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So what about the 10th AF Readiness Focus?

NAS FORT WORTH JRB, Texas -- For 20 years our Air Force Reserve has served side by side with the active component, our sister services and collation partners to defeat our enemies. We are no doubt battle hardened and deployment savvy.

So, how does the Power and Vigilance numbered Air Force transition to a readiness focus without losing our edge or combat capabilities?

First, we need to recognize that readiness equates to a combination of unit mission- and combat-readiness, period.

Although our NAF staff will downsize, we are still responsible to provide ready, trained Airmen to fulfill combatant commanders' requirements. Passing an inspection is important however, more importantly, we need to ensure our units can accomplish their war-time missions.

Second, remember that inspections are only an assessment of readiness, not readiness in itself.

Last, in my mind, our job at the NAF does not change; we provide functional expertise and advocacy for and to our units, and in this way we ensure their readiness.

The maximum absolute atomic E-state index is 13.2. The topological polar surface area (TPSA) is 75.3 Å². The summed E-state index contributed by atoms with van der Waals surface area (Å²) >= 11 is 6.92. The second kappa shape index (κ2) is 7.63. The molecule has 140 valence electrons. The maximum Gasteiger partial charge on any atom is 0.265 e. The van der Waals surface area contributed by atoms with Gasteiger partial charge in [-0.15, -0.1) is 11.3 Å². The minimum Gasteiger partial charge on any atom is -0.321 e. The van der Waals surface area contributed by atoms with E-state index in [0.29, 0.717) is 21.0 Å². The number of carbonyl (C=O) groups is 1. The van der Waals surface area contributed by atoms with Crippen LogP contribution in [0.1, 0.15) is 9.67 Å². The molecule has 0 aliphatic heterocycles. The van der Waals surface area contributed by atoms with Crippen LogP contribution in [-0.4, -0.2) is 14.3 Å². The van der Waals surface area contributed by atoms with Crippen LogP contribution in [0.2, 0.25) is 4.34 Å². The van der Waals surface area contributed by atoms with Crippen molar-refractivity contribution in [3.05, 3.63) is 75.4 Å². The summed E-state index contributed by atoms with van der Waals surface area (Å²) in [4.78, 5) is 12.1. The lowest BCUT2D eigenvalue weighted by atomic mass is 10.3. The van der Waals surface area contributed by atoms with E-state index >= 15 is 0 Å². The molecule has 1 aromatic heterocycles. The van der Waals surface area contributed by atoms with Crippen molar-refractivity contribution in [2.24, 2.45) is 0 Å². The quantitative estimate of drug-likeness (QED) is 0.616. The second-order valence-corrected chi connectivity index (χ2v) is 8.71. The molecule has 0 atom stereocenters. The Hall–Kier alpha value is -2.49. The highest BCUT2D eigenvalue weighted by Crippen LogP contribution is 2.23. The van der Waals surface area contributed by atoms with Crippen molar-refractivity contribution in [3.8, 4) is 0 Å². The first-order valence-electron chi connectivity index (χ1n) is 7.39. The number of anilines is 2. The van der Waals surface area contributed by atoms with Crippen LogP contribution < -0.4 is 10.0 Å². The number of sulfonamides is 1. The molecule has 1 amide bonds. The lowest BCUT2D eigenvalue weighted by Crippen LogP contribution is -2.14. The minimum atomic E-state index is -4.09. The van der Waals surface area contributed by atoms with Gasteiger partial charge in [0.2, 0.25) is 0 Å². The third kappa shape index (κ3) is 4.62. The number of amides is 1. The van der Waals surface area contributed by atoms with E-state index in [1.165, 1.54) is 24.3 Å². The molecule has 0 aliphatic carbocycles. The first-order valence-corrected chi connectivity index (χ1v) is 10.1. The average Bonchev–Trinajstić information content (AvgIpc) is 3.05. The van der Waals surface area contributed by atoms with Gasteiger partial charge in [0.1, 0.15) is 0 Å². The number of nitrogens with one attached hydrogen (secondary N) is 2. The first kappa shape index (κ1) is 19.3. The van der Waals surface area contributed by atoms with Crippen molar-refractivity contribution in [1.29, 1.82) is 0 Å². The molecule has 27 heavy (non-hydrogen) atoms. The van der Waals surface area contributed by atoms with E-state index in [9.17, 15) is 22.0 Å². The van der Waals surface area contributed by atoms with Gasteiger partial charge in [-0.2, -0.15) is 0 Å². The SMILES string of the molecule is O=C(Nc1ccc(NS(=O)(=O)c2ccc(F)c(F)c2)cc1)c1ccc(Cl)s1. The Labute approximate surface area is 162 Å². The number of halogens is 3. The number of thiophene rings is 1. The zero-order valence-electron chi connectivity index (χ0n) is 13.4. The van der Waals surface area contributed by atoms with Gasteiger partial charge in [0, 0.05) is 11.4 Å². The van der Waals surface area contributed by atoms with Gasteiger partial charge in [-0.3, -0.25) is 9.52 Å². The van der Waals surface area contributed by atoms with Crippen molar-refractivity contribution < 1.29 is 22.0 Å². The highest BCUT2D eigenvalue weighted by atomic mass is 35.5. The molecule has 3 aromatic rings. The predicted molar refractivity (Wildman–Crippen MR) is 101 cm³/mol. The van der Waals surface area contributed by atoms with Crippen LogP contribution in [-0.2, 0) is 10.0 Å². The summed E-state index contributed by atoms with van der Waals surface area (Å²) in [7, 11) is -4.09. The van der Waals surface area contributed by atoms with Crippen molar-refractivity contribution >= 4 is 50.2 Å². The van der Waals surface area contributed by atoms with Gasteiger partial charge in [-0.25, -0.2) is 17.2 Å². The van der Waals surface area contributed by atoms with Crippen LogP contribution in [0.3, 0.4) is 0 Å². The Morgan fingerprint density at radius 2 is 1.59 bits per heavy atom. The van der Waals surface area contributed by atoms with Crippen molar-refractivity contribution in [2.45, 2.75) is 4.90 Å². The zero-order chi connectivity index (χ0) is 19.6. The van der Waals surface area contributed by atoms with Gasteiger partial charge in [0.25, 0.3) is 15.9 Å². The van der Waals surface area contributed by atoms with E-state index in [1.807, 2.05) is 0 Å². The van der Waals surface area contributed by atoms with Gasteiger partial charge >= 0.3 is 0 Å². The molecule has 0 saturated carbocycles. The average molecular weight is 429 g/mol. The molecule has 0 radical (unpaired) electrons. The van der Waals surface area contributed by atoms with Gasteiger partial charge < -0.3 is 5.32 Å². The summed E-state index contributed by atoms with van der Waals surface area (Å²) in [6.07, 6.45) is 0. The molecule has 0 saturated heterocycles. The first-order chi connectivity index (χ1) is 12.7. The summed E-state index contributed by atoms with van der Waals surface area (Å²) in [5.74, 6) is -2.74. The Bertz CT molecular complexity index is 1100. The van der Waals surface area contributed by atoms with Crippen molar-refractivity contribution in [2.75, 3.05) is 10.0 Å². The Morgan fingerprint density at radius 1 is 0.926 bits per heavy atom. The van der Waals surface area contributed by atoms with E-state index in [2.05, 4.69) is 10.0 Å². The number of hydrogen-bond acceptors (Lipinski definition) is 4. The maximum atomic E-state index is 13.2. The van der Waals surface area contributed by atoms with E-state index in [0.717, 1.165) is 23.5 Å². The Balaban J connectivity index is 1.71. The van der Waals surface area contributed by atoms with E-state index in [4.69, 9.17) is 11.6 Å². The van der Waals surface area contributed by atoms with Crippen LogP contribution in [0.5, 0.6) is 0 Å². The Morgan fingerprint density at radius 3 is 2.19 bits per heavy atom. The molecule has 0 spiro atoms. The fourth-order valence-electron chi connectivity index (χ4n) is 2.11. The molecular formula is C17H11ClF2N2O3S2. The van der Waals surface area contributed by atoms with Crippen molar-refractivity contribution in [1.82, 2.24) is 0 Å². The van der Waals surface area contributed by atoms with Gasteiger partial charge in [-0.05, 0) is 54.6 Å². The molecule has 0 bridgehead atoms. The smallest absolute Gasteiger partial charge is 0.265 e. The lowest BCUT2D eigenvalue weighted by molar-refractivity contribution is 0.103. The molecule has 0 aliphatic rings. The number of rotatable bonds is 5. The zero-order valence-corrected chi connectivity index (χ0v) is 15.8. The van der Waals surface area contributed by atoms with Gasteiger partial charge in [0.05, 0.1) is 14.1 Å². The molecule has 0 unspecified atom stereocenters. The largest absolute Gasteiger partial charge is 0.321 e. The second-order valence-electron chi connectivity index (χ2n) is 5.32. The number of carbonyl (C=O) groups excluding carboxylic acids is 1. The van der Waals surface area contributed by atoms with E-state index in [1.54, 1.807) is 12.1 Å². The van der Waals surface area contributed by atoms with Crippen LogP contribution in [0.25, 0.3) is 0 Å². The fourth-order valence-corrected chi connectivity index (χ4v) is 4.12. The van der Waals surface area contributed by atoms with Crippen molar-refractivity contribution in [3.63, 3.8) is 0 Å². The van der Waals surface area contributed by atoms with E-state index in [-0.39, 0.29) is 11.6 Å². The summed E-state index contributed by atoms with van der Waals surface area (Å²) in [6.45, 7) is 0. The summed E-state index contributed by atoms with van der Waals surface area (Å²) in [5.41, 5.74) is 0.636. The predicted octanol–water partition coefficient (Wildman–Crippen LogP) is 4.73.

Helping our units get the training, equipment and funds needed to be ready to deploy remains job one, and when units need help, it's our job to advocate... to work with AFRC to get them what's needed.

We will continue to identify equipment and tactics requirements through the Combat Planning Council, test center, and Weapons and Tactics Conferences.

Our NAF jobs are going to become a bit more difficult as we downsize, so the challenge will be to shed ourselves of duties that don't pertain to the combat readiness of our 10th Air Force warriors. We need to remain functional experts and always advocate for our air, space and cyber missions.

I encourage you to send me your ideas on how to remain combat ready and not lose that edge the past 20 years of combat operations has developed. Additionally, I would ask you to help identify duties that need to be handed off to AFRC or to the unit-readiness offices.

Good Hunting...
Blaze